John Heyman

Radiant Systems succeeds because John Heyman makes customers and employees his top priorities. He does this by providing a common set of values for his 904 employees and exemplifying those values in every decision he makes as CEO, no matter the cost. Smart Business spoke with Heyman about how he implements these principles to grow his $172 million company.

Lead by example. At the end of day, I try to lead by example. One of the best quotes I ever saw on leadership and being a CEO was, ‘The best CEOs come to work each day trying to earn their job.’

Set the bar high for yourself. Focus on earning the title every day. Every customer, every employee, every shareholder’s eyes and ears are always on you, and you set the tone for the organization.

At the end of the day, you’re only as good as the people around you, so in that regard, make new compromises and recognize the success of the company has a lot more to do with the people that work for you than you yourself.

Exemplify values in work and life. You have to have a common set of values you’re willing to live by and set the standard very high. We have four core values. I try to make sure I set the bar very high for myself in terms of living those core values.

The first value is ‘Teams of winners,’ so we hire winners and work as a team to achieve aggressive goals for ourselves and our customers.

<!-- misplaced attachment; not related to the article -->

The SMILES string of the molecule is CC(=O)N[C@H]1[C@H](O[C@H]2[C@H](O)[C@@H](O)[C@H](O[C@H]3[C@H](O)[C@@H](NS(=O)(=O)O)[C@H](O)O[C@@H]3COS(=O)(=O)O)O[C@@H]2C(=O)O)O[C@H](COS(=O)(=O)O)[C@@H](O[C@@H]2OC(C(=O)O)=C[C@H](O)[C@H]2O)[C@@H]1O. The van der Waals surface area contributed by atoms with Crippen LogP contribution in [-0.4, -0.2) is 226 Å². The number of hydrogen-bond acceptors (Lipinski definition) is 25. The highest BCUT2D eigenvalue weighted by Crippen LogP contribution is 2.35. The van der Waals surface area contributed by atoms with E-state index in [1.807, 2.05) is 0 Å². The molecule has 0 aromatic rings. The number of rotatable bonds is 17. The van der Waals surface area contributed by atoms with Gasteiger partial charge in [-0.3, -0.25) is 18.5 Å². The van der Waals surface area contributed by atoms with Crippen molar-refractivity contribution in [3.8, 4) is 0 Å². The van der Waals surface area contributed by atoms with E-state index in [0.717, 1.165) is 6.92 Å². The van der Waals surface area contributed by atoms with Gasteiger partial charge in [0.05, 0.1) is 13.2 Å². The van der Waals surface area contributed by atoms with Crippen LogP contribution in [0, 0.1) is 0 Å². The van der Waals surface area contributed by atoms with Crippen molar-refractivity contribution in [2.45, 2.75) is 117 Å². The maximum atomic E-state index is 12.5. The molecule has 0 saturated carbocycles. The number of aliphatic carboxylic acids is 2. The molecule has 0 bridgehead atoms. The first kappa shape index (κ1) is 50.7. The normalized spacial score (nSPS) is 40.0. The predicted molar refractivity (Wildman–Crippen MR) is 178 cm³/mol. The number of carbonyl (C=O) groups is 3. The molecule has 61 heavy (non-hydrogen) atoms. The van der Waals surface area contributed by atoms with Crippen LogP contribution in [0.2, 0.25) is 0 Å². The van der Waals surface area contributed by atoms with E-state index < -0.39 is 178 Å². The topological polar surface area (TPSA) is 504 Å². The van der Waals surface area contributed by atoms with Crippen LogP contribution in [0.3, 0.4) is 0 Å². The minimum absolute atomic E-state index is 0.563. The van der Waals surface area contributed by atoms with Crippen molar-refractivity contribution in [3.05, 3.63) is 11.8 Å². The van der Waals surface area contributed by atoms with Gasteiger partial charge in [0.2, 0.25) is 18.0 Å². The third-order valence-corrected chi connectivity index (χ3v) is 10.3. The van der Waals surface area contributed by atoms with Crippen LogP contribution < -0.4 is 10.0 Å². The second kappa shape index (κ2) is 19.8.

The second value is ‘Customers for life,’ that regardless of any contract we have with the customer, we should come to work every day with the idea that we have to earn that customer’s business again.

The third is ‘Ideas to action’. Ideas and innovation are great, but unless we’re bringing them to action, they’re really not meaningful.

Fourth is ‘Respect and honor,’ which speaks to respecting and honoring ourselves regardless of people’s titles in the organization but also living up to our obligations with our vendors, our communities, our shareholders and our customers.

At the end of the day, that is how I try to operate within the context of my job and outside my job.

Create a culture of prioritizing customers. It starts out with a culture in the company around customer satisfaction and a view that the best marketing we can do is to make sure all our customers are raving fans of the company. We measure it very rigorously.

We take a view in every meeting and every customer relationship that the customer is always right, and that then drives a set of actions.

Even if we have a situation where we feel like we’re not responsible for a project being behind, we will still bring all resources to bear to ensure the customer is getting the value that they envisioned buying on Day One when they set up a relationship with us. That permeates our company.

Hopefully these things don’t come to my desk because we have a group of capable managers and leaders who share the same values. But when things do come to my desk, I have to set the example and ensure that I’m setting the tone that the customer is right, and we’ll make the investments regardless of what it will cost to have a happy customer at the end.